The authorities pursued their goal of bringing all religious practice under state control, including state oversight over religious doctrine, appointment of religious leaders, the registration of religious groups and construction of sites of worship. People practising religions banned by the state, or without state sanction, risked harassment, detention, imprisonment, and in some cases, violent persecution. Banned religions included underground Protestant house churches and Catholics who accept the authority of the Holy See. Around 40 Catholic bishops remained unaccounted for, and were presumed to be held by the authorities.
The authorities continued to pursue a systematic, nationwide, often violent campaign against the Falun Gong, a spiritual group banned since 1999 as a “heretical cult”. The government was in the second year of a three-year campaign to increase the “transformation” rates of Falun Gong practitioners, a process through which individuals were pressured, often through mental and physical torture, to renounce their belief in and practice of Falun Gong. Practitioners who refused to renounce their faith were at risk of escalating levels of torture and other ill-treatment. The authorities operated illegal detention centres, informally referred to as “brainwashing centres”, for this process. Falun Gong sources reported that one practitioner died every three days while in official custody or shortly after release, and said that thousands remained unaccounted for.
The murder on 10 May of Mergen, an ethnic Mongolian herder, by a Han Chinese coal truck driver sparked widespread protests across the region. Relations were already tense due to grievances on the part of local herders who felt their livelihood was being threatened by land grabbing and environmental damage to livestock grazing from mining companies, many of which were Han Chinese.
The authorities escalated security measures through a succession of “strike hard” campaigns which increased around-the-clock street patrols and involved “mobilizing society to wage battle” against acts the authorities claimed harmed state security. In Urumqi, whole neighbourhoods were reported to have been sealed off by security checkpoints.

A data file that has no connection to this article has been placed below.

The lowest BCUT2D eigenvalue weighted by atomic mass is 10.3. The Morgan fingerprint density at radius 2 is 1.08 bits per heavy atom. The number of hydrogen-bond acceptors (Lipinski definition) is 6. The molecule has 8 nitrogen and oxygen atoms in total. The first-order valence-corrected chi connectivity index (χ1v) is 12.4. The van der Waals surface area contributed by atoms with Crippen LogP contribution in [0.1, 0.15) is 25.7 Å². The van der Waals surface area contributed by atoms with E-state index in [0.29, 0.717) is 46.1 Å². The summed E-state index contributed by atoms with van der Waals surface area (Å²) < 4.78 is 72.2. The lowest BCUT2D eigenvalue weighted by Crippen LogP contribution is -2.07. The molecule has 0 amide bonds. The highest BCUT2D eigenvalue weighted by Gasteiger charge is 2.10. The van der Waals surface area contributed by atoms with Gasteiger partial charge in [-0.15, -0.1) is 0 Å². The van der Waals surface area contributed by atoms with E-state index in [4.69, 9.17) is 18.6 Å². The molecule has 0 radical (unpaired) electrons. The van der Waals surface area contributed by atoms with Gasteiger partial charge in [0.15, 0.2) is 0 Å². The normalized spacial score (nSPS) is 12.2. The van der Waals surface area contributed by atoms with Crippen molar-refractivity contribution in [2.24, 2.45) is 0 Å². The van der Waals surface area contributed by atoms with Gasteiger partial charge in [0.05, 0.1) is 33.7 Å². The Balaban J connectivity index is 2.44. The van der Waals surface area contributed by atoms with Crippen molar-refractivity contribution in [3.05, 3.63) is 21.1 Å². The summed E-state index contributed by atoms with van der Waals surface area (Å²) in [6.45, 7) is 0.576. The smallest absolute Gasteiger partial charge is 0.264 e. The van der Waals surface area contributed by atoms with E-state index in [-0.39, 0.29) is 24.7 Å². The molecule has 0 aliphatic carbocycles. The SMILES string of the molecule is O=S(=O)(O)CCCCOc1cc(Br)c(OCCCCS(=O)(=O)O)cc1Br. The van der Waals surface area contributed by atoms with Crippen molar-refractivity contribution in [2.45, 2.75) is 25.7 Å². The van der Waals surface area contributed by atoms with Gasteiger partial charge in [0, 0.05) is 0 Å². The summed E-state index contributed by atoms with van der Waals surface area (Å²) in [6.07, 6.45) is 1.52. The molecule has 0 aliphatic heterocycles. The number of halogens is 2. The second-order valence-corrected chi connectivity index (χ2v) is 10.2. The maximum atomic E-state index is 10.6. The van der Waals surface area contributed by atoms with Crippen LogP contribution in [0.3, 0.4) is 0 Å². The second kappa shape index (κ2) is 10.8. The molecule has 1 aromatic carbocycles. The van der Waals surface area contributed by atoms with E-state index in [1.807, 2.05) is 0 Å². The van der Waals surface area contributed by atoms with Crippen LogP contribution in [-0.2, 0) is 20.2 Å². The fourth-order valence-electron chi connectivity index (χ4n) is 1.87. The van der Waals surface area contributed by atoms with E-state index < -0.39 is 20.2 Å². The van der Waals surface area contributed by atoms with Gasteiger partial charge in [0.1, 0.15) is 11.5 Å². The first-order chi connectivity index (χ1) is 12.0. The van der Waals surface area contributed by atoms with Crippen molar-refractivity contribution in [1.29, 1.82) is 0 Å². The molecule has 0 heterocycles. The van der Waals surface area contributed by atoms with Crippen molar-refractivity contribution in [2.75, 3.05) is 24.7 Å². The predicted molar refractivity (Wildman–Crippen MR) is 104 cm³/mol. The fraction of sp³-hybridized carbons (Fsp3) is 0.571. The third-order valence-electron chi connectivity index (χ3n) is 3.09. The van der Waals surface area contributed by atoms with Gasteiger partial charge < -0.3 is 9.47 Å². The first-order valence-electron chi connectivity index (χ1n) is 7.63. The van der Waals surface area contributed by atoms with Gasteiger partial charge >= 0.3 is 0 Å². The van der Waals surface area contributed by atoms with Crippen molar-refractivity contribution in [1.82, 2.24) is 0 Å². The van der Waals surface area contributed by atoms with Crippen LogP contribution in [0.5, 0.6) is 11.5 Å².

Extreme restrictions on the flow of information within and from the XUAR left uncertain the fate of many hundreds detained in the aftermath of the 2009 crackdown on protests in Urumqi. In January, the head of the XUAR High People’s Court referred to ongoing cases connected to the 2009 protests, but the authorities provided no information on the trials. Family members of detained individuals were often not informed of the fate or whereabouts of their loved ones and were often too afraid to communicate with those outside China, for fear of retribution by the authorities.
Freedom of expression in the XUAR continued to be severely restricted, including by vaguely defined crimes of “ethnic separatism” and “terrorism”, which included distributing materials or literary works with “separatist content”.
The Chinese government used economic and diplomatic pressure on other countries, including Kazakhstan, Malaysia, Pakistan and Thailand, to forcibly expel or hand over more than a dozen Uighurs to the Chinese authorities. Uighurs forcibly returned to China were at high risk of torture, arbitrary detention and unfair trials, and were often held incommunicado.Top of page
From 16 March to the end of the year, 10 monks or former monks and two nuns in the Tibetan areas of China set themselves on fire. Six were believed to have died as a result. These protests appeared to be in response to increasingly punitive security measures imposed on religious institutions and lay communities in the region, following the March 2008 protests. The first self-immolation, by Phuntsok Jarutsang, was followed by protests, mass arrests (including of 300 Kirti Monastery monks), enforced disappearances and possible killings by security forces. Two elderly Tibetans (a man and a woman) died after local residents clashed with security forces while trying to stop the arrests. A third man died from injuries sustained following a police crackdown on demonstrators outside a police station. Individuals connected to protests around the immolations were sentenced to prison terms ranging from three to 13 years. Despite the rash of self-immolations, there was no indication that the Chinese authorities intended to address the underlying causes of the protests or acknowledge the grievances of the Tibetan community.Top of page
Security forces and police used excessive force against peaceful protesters.
During Chinese Vice Premier Li Keqiang’s three-day visit to Hong Kong in August, police set up “core security areas” keeping protesters and press away from him. Legislative Councillors and others criticized these tactics as heavy-handed, undermining freedom of expression. Police dragged away one resident wearing a t-shirt commemorating the 1989 Tiananmen massacre.
In July, the government introduced the Immigration (Amendment) Bill 2011, as a step towards creating a statutory framework to handle claims made under the UN Convention against Torture.Top of page